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Cultural Creative Agency

Cultural Codes of the Russian Art, from the Icon to Avant-Garde: a Lecture by Kirill Svetlyakov

Russian history has undergone numerous social and political transformations that interrupted the development of its visual culture. However, as Kirill Svetlyakov shows in his presentation, the same cultural codes were repeated and reinterpreted all over again by different generations of icon painters and artists across the centuries:the transfiguration of matter into spirit, overcoming gravity, and egalitarianism, to name just a few. Moreover, for some of the artists, referencing pagan rituals, local folklore, Byzantine iconography, or non-European cults was a way to juxtapose oneself to the Western canon. This nonlinear approach, suggested by Svetlyakov, gives the keys to deciphering the hidden meanings and motifs behind Russian art history.


RECOMMENDED FURTHER READINGS:

1. A Guide to Russian art of the XX century at New Tretyakov gallery. Edited by Kirill Svetlyakov. Moscow: Paulsen, 2015.

2. Bowlt, John E. Russian Art of the Avant Garde: Theory and Criticism 1902–1934. New York: The Viking Press, 1976.

3. Bowlt, John E. Laboratory of Dreams: The Russian Avant-Garde & Cultural Experiment. Stanford: Stanford University Press, 1999.

4. Gray, Camilla. The Russian Experiment in Art: 1863–1922. New York: Harry N. Abrams, 1970.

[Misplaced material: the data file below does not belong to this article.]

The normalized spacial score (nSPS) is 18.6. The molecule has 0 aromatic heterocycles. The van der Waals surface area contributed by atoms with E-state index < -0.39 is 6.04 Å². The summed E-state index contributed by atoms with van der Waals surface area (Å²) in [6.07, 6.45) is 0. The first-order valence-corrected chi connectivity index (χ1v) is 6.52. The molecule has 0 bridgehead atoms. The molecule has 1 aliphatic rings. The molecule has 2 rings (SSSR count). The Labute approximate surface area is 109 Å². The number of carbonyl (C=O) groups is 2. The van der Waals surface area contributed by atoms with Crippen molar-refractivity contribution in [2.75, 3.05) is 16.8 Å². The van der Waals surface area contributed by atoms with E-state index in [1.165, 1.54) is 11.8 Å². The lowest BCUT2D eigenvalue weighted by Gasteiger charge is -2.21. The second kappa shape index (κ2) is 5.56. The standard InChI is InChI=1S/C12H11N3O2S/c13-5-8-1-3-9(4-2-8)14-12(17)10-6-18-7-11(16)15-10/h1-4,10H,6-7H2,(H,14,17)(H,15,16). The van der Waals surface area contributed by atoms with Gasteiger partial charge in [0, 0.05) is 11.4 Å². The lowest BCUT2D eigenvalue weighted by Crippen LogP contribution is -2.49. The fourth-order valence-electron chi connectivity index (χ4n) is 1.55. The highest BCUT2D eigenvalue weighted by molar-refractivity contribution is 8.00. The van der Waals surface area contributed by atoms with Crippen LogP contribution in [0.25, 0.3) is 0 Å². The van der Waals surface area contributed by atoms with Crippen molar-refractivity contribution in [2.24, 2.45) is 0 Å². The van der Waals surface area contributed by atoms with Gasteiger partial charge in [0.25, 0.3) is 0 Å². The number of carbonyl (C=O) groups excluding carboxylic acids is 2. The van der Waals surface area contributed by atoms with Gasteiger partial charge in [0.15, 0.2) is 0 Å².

5. Rudenstine, Angelica Zander. Russian Avant-Garde Art: The George Costakis Collection. New York: Harry N. Abrams, 1981. 


A HISTORY OF RUSSIAN CULTURE: ESSENTIALS

A series of seven lectures conducted by prominent Russian scholars in cinema, literature, visual art, theater, music, architecture, and design. Each of the speakers presents a broad authorial perspective on their respective fields and puts it in the wider cultural and social landscape. What distinguishes this crash course from others is that it highlights not only Western, but also Eastern influences, relations, and parallels. This series is held in English with Arabic subtitles and will be accompanied by the Russian Culture Manual. Participants: Kirill Adibekov, Alexei Vdovin, Kirill Svetlyakov, Valery Zolotukhin, Roman Nasonov, Anna Bronovitskaya, and Alexandra Sankova. 

Contributors
Kirill Svetlyakov
Moscow-based curator. He has been working at the State Tretyakov Gallery since 2006. His recent curatorial projects include The Thaw. 1953-1968 (2016), Hyperrealism. When Reality Becomes an Illusion (2015), Dmitry Prigov: From the Renaissance to Conceptualism and Beyond (2014), Decoration of the Beautiful. Elitism and Kitsch in Contemporary Art (2012), all at the State Tretyakov Gallery. In 2011 Svetlyakov received the Independent Sergey Kuryokhin Contemporary Art Award for his exhibition Hostages of Voids that had been part of the IV Moscow Biennale of Contemporary Art.